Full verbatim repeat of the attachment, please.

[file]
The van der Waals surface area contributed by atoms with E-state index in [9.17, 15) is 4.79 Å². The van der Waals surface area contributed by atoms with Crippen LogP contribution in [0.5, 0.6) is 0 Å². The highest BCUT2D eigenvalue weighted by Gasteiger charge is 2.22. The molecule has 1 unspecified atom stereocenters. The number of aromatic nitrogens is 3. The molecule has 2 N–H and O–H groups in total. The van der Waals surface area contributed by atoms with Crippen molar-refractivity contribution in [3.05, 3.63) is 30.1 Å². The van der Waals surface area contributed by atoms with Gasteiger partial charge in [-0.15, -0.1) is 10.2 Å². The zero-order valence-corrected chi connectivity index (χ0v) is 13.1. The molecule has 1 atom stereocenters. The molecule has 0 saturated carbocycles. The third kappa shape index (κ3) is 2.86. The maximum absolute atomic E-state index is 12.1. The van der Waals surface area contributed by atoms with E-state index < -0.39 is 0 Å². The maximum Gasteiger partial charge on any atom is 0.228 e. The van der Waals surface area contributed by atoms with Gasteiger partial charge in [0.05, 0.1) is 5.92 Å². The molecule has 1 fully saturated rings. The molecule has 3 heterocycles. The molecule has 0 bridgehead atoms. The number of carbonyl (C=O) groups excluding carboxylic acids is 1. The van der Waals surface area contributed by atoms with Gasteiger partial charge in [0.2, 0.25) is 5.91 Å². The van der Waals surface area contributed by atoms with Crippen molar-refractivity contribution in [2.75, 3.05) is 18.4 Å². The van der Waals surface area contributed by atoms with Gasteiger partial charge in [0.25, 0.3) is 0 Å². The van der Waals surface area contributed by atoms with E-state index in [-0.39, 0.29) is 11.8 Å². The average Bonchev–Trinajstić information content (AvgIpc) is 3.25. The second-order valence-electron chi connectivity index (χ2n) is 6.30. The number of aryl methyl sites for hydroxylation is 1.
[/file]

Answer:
The van der Waals surface area contributed by atoms with E-state index in [9.17, 15) is 4.79 Å². The van der Waals surface area contributed by atoms with Crippen LogP contribution in [0.5, 0.6) is 0 Å². The highest BCUT2D eigenvalue weighted by Gasteiger charge is 2.22. The molecule has 1 unspecified atom stereocenters. The number of aromatic nitrogens is 3. The molecule has 2 N–H and O–H groups in total. The van der Waals surface area contributed by atoms with Crippen molar-refractivity contribution in [3.05, 3.63) is 30.1 Å². The van der Waals surface area contributed by atoms with Gasteiger partial charge in [-0.15, -0.1) is 10.2 Å². The zero-order valence-corrected chi connectivity index (χ0v) is 13.1. The molecule has 1 atom stereocenters. The molecule has 0 saturated carbocycles. The third kappa shape index (κ3) is 2.86. The maximum absolute atomic E-state index is 12.1. The van der Waals surface area contributed by atoms with E-state index < -0.39 is 0 Å². The maximum Gasteiger partial charge on any atom is 0.228 e. The van der Waals surface area contributed by atoms with Gasteiger partial charge in [0.05, 0.1) is 5.92 Å². The molecule has 1 fully saturated rings. The molecule has 3 heterocycles. The molecule has 0 bridgehead atoms. The number of carbonyl (C=O) groups excluding carboxylic acids is 1. The van der Waals surface area contributed by atoms with Gasteiger partial charge in [0.2, 0.25) is 5.91 Å². The van der Waals surface area contributed by atoms with Crippen molar-refractivity contribution in [2.75, 3.05) is 18.4 Å². The van der Waals surface area contributed by atoms with Gasteiger partial charge in [0.25, 0.3) is 0 Å². The van der Waals surface area contributed by atoms with E-state index in [-0.39, 0.29) is 11.8 Å². The average Bonchev–Trinajstić information content (AvgIpc) is 3.25. The second-order valence-electron chi connectivity index (χ2n) is 6.30. The number of aryl methyl sites for hydroxylation is 1.